Periodontal Disease

Gum disease in this breed is common because tarter tends to build up on the teeth.  Owners can prevent this by regularly brushing the TFT’s teeth.  This breed will likely need professional cleanings at the veterinary hospital.

Demodectic Mange

Considered to have a genetic component, this skin disorder is caused by a microscopic mite.  All dogs have small amounts of these mites that life in their hair follicles, but when the mites begin to increase, they cause problems.

Demodicosis is the name given to the condition, and it can be a localized infection or generalized mange covering a large part of the body.  Two types have been reported.  The Juvenile onset demodicosis begins in dogs as young as three months of age.  The Adult onset mange does not occur until the dog is over five years old and is usually in combination with another disease.  Treatment consists of medications and dips.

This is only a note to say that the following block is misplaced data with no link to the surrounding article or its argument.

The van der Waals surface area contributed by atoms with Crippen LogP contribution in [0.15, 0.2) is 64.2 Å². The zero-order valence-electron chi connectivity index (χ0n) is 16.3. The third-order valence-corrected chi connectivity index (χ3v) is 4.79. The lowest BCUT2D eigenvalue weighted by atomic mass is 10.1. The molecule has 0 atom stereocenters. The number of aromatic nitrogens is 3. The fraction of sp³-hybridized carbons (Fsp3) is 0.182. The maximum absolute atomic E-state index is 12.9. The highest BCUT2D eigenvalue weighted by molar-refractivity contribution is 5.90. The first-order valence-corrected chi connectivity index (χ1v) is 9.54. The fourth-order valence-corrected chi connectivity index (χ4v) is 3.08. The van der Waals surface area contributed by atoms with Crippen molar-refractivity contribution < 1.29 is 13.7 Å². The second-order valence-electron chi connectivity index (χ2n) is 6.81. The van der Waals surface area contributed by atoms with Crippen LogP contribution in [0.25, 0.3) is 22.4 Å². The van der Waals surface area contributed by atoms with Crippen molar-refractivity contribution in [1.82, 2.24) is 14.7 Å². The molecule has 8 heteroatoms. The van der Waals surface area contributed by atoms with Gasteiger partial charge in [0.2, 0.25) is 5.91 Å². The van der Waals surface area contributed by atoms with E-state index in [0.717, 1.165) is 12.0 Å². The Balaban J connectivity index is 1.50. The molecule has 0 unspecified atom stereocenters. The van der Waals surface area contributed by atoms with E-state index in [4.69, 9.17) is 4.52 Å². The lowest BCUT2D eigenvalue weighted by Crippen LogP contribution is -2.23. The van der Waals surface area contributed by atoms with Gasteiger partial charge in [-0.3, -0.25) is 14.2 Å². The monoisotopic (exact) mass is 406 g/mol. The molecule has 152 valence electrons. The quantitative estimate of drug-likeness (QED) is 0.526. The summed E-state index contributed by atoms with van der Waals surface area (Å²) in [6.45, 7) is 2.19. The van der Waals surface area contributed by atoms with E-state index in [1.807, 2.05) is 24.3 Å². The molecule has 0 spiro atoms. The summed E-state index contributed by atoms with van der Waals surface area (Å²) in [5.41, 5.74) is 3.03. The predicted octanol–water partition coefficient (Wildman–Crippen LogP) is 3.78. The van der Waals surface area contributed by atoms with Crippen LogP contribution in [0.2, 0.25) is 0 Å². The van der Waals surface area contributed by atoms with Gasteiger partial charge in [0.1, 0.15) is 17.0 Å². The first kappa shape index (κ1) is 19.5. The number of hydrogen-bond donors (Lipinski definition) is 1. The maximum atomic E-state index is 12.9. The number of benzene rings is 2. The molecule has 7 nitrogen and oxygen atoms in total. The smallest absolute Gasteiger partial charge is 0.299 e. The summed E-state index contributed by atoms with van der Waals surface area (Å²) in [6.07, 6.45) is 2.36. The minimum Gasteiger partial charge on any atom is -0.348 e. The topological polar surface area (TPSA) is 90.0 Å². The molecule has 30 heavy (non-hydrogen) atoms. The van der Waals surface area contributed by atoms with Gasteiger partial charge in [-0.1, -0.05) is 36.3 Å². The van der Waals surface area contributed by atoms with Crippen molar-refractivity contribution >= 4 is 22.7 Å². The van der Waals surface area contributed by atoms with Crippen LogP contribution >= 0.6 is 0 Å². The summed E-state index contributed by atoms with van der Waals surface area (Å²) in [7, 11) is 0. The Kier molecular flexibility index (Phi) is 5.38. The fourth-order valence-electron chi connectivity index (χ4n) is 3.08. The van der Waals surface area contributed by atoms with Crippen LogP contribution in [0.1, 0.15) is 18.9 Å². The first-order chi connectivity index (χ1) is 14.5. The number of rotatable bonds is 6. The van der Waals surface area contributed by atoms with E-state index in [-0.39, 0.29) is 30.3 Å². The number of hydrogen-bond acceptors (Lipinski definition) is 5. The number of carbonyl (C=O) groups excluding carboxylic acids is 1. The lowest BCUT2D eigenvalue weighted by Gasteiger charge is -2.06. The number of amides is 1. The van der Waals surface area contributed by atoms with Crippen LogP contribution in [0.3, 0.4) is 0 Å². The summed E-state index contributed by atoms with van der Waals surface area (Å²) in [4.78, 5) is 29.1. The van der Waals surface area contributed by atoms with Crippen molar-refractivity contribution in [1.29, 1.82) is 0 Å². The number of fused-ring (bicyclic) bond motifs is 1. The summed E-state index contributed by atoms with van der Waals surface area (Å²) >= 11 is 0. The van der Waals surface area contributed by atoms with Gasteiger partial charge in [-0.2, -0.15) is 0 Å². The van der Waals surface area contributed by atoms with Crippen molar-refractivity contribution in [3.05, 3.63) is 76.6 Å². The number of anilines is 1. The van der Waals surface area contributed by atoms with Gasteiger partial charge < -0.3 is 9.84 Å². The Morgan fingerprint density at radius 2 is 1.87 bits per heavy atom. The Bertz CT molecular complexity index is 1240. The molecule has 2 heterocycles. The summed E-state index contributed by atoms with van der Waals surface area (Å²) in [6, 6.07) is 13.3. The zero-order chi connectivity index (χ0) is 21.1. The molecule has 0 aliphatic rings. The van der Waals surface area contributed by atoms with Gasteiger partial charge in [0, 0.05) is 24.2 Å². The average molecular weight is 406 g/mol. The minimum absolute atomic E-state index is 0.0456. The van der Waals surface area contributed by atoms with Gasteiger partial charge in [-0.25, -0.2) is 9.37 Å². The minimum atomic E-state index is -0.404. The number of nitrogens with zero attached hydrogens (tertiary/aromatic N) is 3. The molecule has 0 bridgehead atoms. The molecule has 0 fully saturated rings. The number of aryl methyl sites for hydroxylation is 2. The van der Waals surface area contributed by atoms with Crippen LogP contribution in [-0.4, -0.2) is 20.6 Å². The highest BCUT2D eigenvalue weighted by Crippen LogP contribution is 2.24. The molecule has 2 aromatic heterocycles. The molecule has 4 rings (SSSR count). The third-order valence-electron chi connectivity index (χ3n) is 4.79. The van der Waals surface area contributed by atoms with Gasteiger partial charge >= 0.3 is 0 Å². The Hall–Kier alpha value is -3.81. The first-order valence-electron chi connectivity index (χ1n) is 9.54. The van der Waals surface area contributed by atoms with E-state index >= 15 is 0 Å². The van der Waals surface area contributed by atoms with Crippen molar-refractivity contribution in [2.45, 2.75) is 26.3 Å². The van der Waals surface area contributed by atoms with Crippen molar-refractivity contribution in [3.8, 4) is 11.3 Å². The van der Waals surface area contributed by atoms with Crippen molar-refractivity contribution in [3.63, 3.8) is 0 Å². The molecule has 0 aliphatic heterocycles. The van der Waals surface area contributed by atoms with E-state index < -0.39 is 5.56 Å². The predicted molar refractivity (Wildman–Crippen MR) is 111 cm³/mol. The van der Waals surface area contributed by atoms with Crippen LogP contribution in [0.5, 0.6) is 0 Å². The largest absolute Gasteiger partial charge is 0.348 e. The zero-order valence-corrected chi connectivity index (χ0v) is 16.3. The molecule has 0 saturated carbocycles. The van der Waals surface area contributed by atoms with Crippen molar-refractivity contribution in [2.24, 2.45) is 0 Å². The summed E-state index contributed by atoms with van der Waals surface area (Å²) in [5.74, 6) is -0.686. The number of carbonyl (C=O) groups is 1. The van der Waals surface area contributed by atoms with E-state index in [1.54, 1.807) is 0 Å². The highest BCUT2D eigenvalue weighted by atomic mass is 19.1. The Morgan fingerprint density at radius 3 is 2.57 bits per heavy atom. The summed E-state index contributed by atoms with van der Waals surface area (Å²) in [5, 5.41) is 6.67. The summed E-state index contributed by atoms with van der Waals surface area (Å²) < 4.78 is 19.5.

Patellar Luxation

Patellar luxation is common in small breed dogs and refers to a condition where there is a dislocation of the kneecap either in one or both legs. 

Mild forms usually do not require treatment, but when the problem becomes more severe, the dog may experience pain and limping.  Treatment may involve rest, medication, and surgery as a last resort. 

Read more

Legg-Calve Perthese Disease

Similar to hip dysplasia in that both involve the hip joint, Legg-Calve Perthese Disease leads to the changes in the head of the femur or leg bone.  This ends up causing pain and limping and has no known cure at this time.